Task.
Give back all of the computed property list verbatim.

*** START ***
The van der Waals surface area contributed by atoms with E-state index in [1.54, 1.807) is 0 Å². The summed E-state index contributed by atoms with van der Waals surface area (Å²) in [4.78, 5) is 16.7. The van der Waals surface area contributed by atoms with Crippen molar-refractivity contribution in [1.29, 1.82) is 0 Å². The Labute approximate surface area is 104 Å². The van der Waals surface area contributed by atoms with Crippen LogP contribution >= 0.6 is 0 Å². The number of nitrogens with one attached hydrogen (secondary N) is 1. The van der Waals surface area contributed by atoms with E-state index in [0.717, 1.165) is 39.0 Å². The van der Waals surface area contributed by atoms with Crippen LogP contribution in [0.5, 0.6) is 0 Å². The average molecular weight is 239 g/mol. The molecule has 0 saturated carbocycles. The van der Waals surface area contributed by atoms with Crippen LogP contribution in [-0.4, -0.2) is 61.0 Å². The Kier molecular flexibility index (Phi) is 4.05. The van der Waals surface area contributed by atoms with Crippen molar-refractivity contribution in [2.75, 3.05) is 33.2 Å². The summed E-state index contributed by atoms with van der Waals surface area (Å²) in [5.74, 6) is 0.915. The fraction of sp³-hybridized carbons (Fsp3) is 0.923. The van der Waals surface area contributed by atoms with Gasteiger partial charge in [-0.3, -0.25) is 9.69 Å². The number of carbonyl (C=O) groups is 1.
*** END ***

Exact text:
The van der Waals surface area contributed by atoms with E-state index in [1.54, 1.807) is 0 Å². The summed E-state index contributed by atoms with van der Waals surface area (Å²) in [4.78, 5) is 16.7. The van der Waals surface area contributed by atoms with Crippen molar-refractivity contribution in [1.29, 1.82) is 0 Å². The Labute approximate surface area is 104 Å². The van der Waals surface area contributed by atoms with Crippen LogP contribution >= 0.6 is 0 Å². The number of nitrogens with one attached hydrogen (secondary N) is 1. The van der Waals surface area contributed by atoms with E-state index in [0.717, 1.165) is 39.0 Å². The van der Waals surface area contributed by atoms with Crippen LogP contribution in [0.5, 0.6) is 0 Å². The average molecular weight is 239 g/mol. The molecule has 0 saturated carbocycles. The van der Waals surface area contributed by atoms with Crippen LogP contribution in [-0.4, -0.2) is 61.0 Å². The Kier molecular flexibility index (Phi) is 4.05. The van der Waals surface area contributed by atoms with Crippen molar-refractivity contribution in [2.75, 3.05) is 33.2 Å². The summed E-state index contributed by atoms with van der Waals surface area (Å²) in [5.74, 6) is 0.915. The fraction of sp³-hybridized carbons (Fsp3) is 0.923. The van der Waals surface area contributed by atoms with Gasteiger partial charge in [-0.3, -0.25) is 9.69 Å². The number of carbonyl (C=O) groups is 1.